Wednesday, 22 December 2010

Tommy Cooper, Vince Cable And Keats: Not As Unrelated As One Might Think

Gah. This bloody snow is screwing everything up. Now Johnny says he's not sure if he wants to risk flying in from Moscow next week for what is supposed to be our night of passion. Or evening of passion, anyway.

"I'll make it up to you, I promise," he says. "But I just can't afford to get stuck there between Christmas and New Year. Never seen anything like the cock-up at Heathrow. Bloody pathetic what a few inches of snow causes in the UK."

I refrain from pointing out that the Russian winds aren't exactly helping, but Carlotta and Marie-Louise seem to agree with him about the efficiency of British travel. They have decided not to attempt the journey from London for today's office lunch.

"We really don't want to spend hours sitting in a freezing train, only to have to walk along the railway line to safety, and then hang around for a coach to get us to Northwick," says Carlotta. "And Marie doesn't much feel like spending any more time with The Boss than necessary, anyway, while he's still being so horrible to her."

So, by the time we arrive at Salvatore's for lunch, we're a pretty depleted group: me, Greg, Andrew and bloody Vicky. Mind you, the atmosphere's better than it is at home, as at least The Boss is in a better mood than Max was when I left home this morning.

Andrew is in a very good mood, actually. I've no idea why, unless he's just realised how lucky he is that his penchant for attractive young women hasn't left him in a mess to rival Vince Cable's. So far.

Andrew's even feeling generous, and opens his battered old briefcase with a flourish to reveal a clutch of gifts. I'm suddenly reminded of Tommy Cooper, but I don't say anything, as the presents look pretty promising for a change.

For a start, they don't look book-shaped, so hopefully they don't contain sequels to the matching copies of Cooking With Northwick Piccalilli that Andrew gave me and Greg last year. We were convinced he'd got them free when he was taken on a tour of the factory a few months earlier.

Anyway, I digress. (Must be the hormones, or the thought of Piccalilli.) Andrew hands us all our gifts, and says:

"Ho, ho, ho. Happy Christmas!"

He really does look very pleased with himself.

"Did Trish choose these?" says Greg. "They're ever so well-wrapped."

"No, I bought them," says Andrew. "Although Trish did help out with the packing. I'm no good at that fiddly stuff."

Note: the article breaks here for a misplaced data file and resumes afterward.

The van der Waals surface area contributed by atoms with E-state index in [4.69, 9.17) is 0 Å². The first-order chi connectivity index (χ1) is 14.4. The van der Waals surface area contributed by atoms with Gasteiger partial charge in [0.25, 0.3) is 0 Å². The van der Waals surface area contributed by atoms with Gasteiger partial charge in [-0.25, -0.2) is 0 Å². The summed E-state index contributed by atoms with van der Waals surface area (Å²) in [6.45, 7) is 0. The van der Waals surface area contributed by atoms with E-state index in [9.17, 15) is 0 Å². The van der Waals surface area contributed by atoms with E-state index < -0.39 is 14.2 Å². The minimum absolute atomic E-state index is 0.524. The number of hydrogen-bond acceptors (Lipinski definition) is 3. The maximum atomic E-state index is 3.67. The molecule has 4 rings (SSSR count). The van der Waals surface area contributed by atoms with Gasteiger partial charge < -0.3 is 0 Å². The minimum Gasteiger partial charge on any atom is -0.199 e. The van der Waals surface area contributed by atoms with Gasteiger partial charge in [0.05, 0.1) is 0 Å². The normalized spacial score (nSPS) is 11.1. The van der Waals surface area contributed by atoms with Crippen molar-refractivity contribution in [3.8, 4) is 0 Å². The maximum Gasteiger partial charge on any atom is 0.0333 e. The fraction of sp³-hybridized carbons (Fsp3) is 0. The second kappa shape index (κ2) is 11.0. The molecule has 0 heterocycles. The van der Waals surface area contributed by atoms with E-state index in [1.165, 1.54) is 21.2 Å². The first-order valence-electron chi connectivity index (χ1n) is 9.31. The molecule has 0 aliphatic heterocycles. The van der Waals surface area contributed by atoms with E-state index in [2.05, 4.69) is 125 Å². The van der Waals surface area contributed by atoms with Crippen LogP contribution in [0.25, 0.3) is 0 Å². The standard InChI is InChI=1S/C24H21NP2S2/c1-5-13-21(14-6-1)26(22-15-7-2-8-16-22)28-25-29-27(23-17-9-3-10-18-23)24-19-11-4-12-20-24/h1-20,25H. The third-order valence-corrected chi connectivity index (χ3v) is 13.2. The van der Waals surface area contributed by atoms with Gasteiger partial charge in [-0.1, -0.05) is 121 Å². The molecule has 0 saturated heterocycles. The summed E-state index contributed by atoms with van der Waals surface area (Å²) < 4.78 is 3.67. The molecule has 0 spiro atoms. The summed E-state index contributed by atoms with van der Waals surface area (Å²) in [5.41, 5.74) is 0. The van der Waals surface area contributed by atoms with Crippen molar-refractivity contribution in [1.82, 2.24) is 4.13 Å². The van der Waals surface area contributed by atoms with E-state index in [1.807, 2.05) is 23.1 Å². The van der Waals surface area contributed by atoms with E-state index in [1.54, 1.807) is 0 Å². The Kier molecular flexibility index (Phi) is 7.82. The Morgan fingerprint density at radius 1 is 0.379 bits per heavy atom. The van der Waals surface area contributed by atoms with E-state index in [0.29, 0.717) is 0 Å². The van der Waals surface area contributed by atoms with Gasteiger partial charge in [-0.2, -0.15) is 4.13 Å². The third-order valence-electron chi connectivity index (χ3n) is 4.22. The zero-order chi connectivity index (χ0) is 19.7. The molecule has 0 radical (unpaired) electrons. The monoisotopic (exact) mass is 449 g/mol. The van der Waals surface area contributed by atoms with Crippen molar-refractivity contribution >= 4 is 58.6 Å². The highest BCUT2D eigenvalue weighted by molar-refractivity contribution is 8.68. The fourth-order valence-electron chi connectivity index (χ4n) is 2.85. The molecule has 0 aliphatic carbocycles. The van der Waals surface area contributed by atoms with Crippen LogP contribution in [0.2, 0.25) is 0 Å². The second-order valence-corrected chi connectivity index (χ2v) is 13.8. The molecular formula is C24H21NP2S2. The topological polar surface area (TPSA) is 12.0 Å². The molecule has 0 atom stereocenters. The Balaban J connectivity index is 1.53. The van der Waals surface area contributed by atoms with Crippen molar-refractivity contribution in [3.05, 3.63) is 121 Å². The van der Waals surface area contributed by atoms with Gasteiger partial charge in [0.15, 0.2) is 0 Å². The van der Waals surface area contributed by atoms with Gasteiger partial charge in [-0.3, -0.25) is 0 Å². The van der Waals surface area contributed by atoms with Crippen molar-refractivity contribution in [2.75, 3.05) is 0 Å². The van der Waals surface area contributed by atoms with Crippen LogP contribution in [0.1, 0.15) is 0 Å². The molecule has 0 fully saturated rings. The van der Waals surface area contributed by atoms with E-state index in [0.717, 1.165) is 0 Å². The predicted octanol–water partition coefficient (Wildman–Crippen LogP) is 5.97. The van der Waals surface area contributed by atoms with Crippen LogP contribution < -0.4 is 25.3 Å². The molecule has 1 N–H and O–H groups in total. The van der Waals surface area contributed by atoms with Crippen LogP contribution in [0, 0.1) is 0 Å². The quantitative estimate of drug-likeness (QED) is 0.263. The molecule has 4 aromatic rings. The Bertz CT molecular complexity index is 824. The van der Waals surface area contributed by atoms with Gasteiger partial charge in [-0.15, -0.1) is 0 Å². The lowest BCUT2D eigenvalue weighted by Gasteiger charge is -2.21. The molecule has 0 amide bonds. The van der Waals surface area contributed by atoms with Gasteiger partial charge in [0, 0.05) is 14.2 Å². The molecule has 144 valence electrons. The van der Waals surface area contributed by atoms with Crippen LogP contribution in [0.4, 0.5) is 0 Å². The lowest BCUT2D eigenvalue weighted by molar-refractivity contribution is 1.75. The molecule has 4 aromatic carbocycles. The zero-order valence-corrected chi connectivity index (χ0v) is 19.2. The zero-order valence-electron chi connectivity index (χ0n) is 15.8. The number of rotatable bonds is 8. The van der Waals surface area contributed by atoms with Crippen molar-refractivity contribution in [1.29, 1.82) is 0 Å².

He glances at Vicky, who doesn't seem very impressed with her small package. To be fair, it isn't half as nicely-wrapped as the others and, as she inspects it, a tear in the paper reveals something turquoise underneath.

"Ah, yes. That one," says Andrew. "Trish ran out of time, so I had to wrap yours myself, Vicky. Anyway, hope you all like your presents, and thanks for your hard work this year."

I'd prefer not to be watched while I open mine, after last year's proved virtually impossible to look thrilled about, but The Boss looks so expectant that there's no choice but to get on with the unwrapping. I cross my fingers and hope for the best.

Greg tears the paper off his first, only to find a box of Matchmakers. Cool mint ones, admittedly - but even so, he doesn't exactly look overwhelmed.

"Oh," he says. "Um, yeah. Matchmakers. Thanks, Boss."

"No, no," says Andrew. "Open the box."

He laughs, and nudges Vicky - as if there's any chance of someone as young as she is understanding a reference to Take Your Pick. She doesn't disillusion him, though, and I can't bring myself to, either. There's something almost childish about Andrew's excitement today, and it would feel too cruel to put a dampener on it.

Greg does as he's told, and slides the box lid back.

"Oh," he says again - though this time in an entirely different tone. "HMV vouchers - brilliant! Thanks, Boss."

"Trish thought the boxes would fool you," says Andrew. "Now your turn, Molly."

I'm as chuffed as Greg was when I open my box - originally containing Morny soaps - to find that it too contains vouchers. For Northwick's premier beauty salon.

"Oh, Andrew," I say. "Thank you so much. I've never been to a beauty salon before."

"I should think he can see that," says Vicky, as she puts her package into her bag. Unopened.

"What have you got, Vicky?" says Greg.

"I don't know," she says. "I'll open it later, in private."

I'm expecting The Boss to object, but when I turn towards him, he's winking at her.

The meal's gorgeous - as it always is at Salvatore's - although there are a lot of awkward gaps in the  conversation. I don't know if this is because Greg and I are barely drinking, as we've still got work to do today, or whether it's because Andrew only seems interested in what Vicky has to say. God knows why, as that's as boring the hell, as far as Greg and I can tell from the little we can hear in between her giggling.

Andrew and Vicky are extremely well-oiled by the time Greg and I decide that we're more than ready to go back to the office, and Andrew's trying to persuade Salvatore to ignore the smoking ban and allow the smoking of a pipe.

"Salvo," he shouts. "Join us for a drink - and meet Vicky, a very bella donna."

"Isn't that a poison?" says Greg, as he passes me my coat. "And wouldn't you think he'd be a bit more careful in the company of a giggling young woman?"

"Yes," I say. "You would, wouldn't you?"

Then we both stare at each other in horror, while images of tape recorders and journalists' notebooks swirl through our minds.

"Sod Belladonna," I say. "Let's just hope Vicky doesn't turn out to be La Belle Dame Sans Merci instead."

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